Consider that the frontier conditions of America tended to cause a reversion to a type of social organization (tribal, warrior) that was common to all northern Europeans (or for that matter the ancient Greeks) at an earlier stage. Those Anglos from the Low Country and even the Germans moved west and became good frontiersmen too. Something more involved was involved than a transfer of “Celtic culture.” Vast numbers of Irish poured into the North in the 19th century. While many of their descendants made good Americans, there is nothing Southern about these “Celts.” They are wannabe puritans with smarmy writers, oily cardinals, freedom-riding nuns, criminal gangs, and crooked politicians. Why did “Celtic culture” turn out so differently there? How then can we say that Celtic Culture as such particularly defines Southern identity when it made such a negligible or different impact elsewhere?
In the earlier antebellum period there was a literary convention about the older regions of the South being in decay. It is true that there were richer lands to the west and half the population was moving off, so there was a sense of vacancy and nostalgia. The conditions did not indicate decay–that so much of the population was moving west is an indication of a very dynamic people. If they had all stayed home you would have had a static society. Webb in particular presents a picture of a weak older South versus a dynamic frontier. False. Antebellum Southerners of all national origins were a prolific people with large healthy families, meaning resources were strained and it was necessary for many sons to abandon the old home place. That enervated mood described the earlier antebellum period only, in the economic depression after 1816. By 1850 the “Anglo” older South had recovered economically and was in a strong and dynamic condition. By 1860 agriculture had been reformed and revived. Industry was building. Capital was accumulating. Prosperity was rising. Schools, churches were flourishing. How do you think Virginia and the Carolinas sustained four years of total war so well, both in morale and economic productivity?
In fact, it was the very dynamism and prosperity of the South that motivated a destructive Northern envy and hatred that saw little difference among the people of the vast Southern land except an imagined class division that the history of the Confederacy proved to be a delusion.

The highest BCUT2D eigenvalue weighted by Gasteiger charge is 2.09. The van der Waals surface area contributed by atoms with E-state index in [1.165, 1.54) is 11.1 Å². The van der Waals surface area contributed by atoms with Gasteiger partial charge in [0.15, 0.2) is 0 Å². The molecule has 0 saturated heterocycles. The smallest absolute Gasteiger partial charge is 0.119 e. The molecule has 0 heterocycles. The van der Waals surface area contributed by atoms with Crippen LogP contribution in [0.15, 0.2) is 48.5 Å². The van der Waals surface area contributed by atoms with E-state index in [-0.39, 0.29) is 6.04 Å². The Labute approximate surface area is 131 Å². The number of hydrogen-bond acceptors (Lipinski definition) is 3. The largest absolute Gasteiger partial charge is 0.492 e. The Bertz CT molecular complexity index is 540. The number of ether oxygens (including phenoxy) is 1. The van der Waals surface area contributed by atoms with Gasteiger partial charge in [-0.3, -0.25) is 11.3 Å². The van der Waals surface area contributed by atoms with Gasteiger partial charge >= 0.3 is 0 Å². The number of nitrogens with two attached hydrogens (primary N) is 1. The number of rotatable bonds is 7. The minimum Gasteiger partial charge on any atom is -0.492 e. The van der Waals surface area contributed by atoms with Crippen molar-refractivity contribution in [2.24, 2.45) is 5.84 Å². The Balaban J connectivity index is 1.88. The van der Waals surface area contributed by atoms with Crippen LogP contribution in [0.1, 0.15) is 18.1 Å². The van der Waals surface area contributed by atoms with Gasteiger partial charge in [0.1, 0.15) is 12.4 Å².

My real concern is this. Dwelling on the Celtic theme is dividing and undermining the South. Once we have established that the South is defined as Celtic, what have we accomplished? We have excised Southern and substituted Celtic. Our enemies could not ask for anything more. To claim that the real South is “Celtic” is to say, as Webb and Cantrell do, that genteel Anglo-Southerners are inimical to and different from Celtic Southerners. This is wrong historically and factually, but more important it divides up Dixie at the time it needs to be united in a revived self-identification.
Some years ago there was a stupid PBS series on the English language. They managed to portray black dialect as the only distinct speech from the South. (In fact, as Cleanth Brooks showed, the black accent is not African but reflects the speech of the earliest settlers from Southern England, the first North American slaveowners.) According to this silly show presented by a Canadian, the “American” accent is Scots-Irish (here they showed the home of U.S. Grant’s forebears in Ulster). Actual Southern speech was never mentioned but simply portrayed as “American English” even though some of the plain folk actually being recorded kept referring to their Southern accent. In other words, the South as such disappeared into “Celtic” history. Webb’s book serves the same purpose. Rather than celebrating brave SOUTHERN and Confederate fighting men, our attention is directed to brave Celtic warriors who happen to be in the South and explain its history.
If we are going to celebrate great Celtic warriors rather than Southerners we may as well celebrate Grant, Sheridan, McClellan, Kilpatrick, etc. The whole approach divides up and subverts the identity of our beautiful homeland and noble SOUTHERN people. What about the hard-fighting Southerners with non-Celtic names like Beauregard, Hood, Early, Hill, Hampton, Hardee, Longstreet, Van Dorn, Forrest, Hoke, Pender, Ramseur, Cobb, Ashby, Mosby, and Semmes (Spanish).
America is Southern at its core. Southerners are not an ethnic group except when America is considered only as a mélange of such groups.. We are a people, a nation, incorporating many groups that have been made into one by our history. To be a “Southerner” is good enough for me.
Clyde Wilson is a distinguished Professor Emeritus of History at the University of South Carolina He is the author or editor of over thirty books and published over 600 articles, essays and reviews